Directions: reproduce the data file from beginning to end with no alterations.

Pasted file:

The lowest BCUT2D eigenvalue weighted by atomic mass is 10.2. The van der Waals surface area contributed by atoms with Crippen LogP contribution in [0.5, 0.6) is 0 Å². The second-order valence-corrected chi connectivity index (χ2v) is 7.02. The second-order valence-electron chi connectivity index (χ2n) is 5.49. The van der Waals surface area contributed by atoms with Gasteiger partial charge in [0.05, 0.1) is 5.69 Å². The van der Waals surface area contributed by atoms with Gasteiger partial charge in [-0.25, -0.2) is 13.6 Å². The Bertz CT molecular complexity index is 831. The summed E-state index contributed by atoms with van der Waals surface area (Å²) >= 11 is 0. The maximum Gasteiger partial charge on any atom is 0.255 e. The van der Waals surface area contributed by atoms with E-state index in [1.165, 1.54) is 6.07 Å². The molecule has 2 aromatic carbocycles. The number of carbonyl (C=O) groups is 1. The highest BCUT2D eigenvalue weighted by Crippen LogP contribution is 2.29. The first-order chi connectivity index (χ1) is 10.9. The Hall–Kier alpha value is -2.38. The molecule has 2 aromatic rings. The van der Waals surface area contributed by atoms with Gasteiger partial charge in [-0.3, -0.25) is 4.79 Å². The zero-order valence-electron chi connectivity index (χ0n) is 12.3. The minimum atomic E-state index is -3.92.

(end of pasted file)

The lowest BCUT2D eigenvalue weighted by atomic mass is 10.2. The van der Waals surface area contributed by atoms with Crippen LogP contribution in [0.5, 0.6) is 0 Å². The second-order valence-corrected chi connectivity index (χ2v) is 7.02. The second-order valence-electron chi connectivity index (χ2n) is 5.49. The van der Waals surface area contributed by atoms with Gasteiger partial charge in [0.05, 0.1) is 5.69 Å². The van der Waals surface area contributed by atoms with Gasteiger partial charge in [-0.25, -0.2) is 13.6 Å². The Bertz CT molecular complexity index is 831. The summed E-state index contributed by atoms with van der Waals surface area (Å²) >= 11 is 0. The maximum Gasteiger partial charge on any atom is 0.255 e. The van der Waals surface area contributed by atoms with E-state index in [1.165, 1.54) is 6.07 Å². The molecule has 2 aromatic carbocycles. The number of carbonyl (C=O) groups is 1. The highest BCUT2D eigenvalue weighted by Crippen LogP contribution is 2.29. The first-order chi connectivity index (χ1) is 10.9. The Hall–Kier alpha value is -2.38. The molecule has 2 aromatic rings. The van der Waals surface area contributed by atoms with Gasteiger partial charge in [-0.3, -0.25) is 4.79 Å². The zero-order valence-electron chi connectivity index (χ0n) is 12.3. The minimum atomic E-state index is -3.92.